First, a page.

Review: Joyce DiDonato is Vocally and Dramatically Convincing in Donizetti’s “Maria Stuarda” – Houston Grand Opera, April 27, 2012

Houston Grand Opera, earlier this month premiered Verdi’s “Don Carlos”, based on German dramatist Friedrich Schiller’s late 18th century play about interpersonal conflicts within the Spanish royal family during the period of the 16th century Catholic Inquisition.

The opera company’s next offering was Donizetti’s “Maria Stuarda”  an opera from three decades earlier, itself based on Schiller’s play “Mary Stuart”, about interpersonal conflicts between two queens, both of England’s Tudor dynasty, during the 16th century European efforts  to re-establish Roman Catholicism in England.

Schiller’s plays highlight these emotional interrelationships of royal personages. whose personal lives are impacted by historical movements that try to impose uniformity of religious thought on the populations over whom they reign.

The thematic similarities between the two opera productions permitted Houston audiences to witness two important 19th century operatic works, both of which are in the process of critical re-evaluation. A further parallel between the two productions is that the artists singing the title role in each of each opera (Brandon Jovanovich, the Don Carlos, and Joyce DiDonato, the Mary Stuart) chose the Houston Grand Opera for important role debuts.

Opera is not a particularly efficient medium for presenting historical events, but opera – 19th century opera, especially – can be very effective in portraying such human emotions as love, hate, jealousy and despair. Donizetti’s “Maria Stuarda” (or “Mary Stuart” as Houston Grand Opera calls it, deferring to the title of Schiller’s play) is just such a vehicle for translating emotion into dramatic rhythms and arresting melodies.

Joyce DiDonato’s Maria Stuarda

It is significant that mezzo-soprano Joyce DiDonato’s role debut in Donizetti’s quasi-historical opera about Mary, Queen of Scots (“Maria Stuarda”), took place at the Houston Grand Opera, a company closely associated with her career.

DiDonato’s commitment to the opera’s “soprano” role of Maria Stuarda comes several years after she had successfully performed the “mezzo” role of Elisabetta (Queen Elizabeth I) in Geneva.  She demonstrated that the key to both roles, rather than the role’s range, is the ability of the artist to handle each role’s abundance of coloratura expressiveness intermixed with highly dramatic moments.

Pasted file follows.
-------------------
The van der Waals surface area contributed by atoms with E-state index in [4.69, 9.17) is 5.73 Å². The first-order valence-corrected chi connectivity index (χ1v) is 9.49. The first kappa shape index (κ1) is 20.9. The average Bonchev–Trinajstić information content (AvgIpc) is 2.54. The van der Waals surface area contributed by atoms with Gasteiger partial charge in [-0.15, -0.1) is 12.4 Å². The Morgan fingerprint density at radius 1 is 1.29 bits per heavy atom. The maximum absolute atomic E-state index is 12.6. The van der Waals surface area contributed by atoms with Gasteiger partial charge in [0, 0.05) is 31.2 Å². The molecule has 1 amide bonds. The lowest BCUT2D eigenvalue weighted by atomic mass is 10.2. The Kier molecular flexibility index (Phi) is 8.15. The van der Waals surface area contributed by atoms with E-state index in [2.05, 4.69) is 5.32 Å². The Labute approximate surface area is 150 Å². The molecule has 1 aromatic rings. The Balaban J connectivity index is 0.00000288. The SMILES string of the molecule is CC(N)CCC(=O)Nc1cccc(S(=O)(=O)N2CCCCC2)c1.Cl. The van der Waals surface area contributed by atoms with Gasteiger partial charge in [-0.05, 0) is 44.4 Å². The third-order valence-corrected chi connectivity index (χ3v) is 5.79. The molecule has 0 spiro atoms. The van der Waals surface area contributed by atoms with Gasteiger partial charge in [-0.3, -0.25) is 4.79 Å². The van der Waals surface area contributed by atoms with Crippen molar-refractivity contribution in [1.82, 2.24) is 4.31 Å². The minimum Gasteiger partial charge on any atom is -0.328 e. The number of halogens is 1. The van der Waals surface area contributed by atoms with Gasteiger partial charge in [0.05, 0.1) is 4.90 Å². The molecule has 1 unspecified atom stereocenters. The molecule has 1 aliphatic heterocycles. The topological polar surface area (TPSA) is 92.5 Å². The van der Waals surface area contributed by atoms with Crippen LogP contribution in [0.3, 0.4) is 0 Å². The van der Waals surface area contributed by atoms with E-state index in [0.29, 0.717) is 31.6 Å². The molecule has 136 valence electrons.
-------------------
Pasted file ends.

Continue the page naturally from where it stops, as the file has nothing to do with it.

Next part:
(Confirming the potential interchangeability of the two lead roles, DiDonato is scheduled to perform the “soprano” role at New York City’s Metropolitan Opera with soprano Elza van den Heever in the “mezzo” role.)

[Below: Maria Stuarda (Joyce DiDonato, center, in red dress) offers a prayer for her soul in which her companions join; edited image, based on a Felix Sanchez photograph, courtesy of the Houston Grand Opera.]

DiDonato’s Houston Mary Stuart had none of the feel of a “star turn”, where a diva appears more or less as herself to display her technical abilities, but, instead, as a fully realized portrait of the conflicted historical figure.

The confrontation between the queens that is the dramatic highpoint of this opera did not, in fact, actually happen, but the sentiments that Schiller and Donizetti revealed in each character vividly represented the worldviews of each of the historical persons and of large segments of English society that were the partisans of one over the other.

Donizetti’s Mary (like Schiller’s and their historical counterpart) was convinced of the rightness of her claim to the English throne, the reasonableness of her demands (she conceded Elizabeth’s occupation of the English throne, if Elizabeth would name her to be the successor), and the injustice of being imprisoned by Elizabeth for two decades. Recently condemned by the English courts to death, Mary sought an audience (that in play and opera is arranged by Leicester and Talbot) with Elizabeth to plead for clemency.

Elizabeth, unconvinced of Mary’s sincerity, or the political wisdom of granting her a pardon, is hesitant to overturn the English court’s verdict. That enrages Mary, who insults the English sovereign, thereby confirming Mary’s imminent execution. Mary’s insult (vil bastarda) is the climax of a riveting scene, which is reinforced by the highly dramatic rhythmic structure of Donizetti’s melodic line.

[Below: Overcome with anger, Mary Stuart (Joyce DiDonato, left center, in blue) denounces Queen Elizabeth (Katie van Kooten, right) as illegitimate, while Talbot, Earl of Shrewsbury (Robert Gleadow, left, in background) is horrified; edited image, based on a Felix Sanchez photograph, courtesy of the Houston Grand Opera.]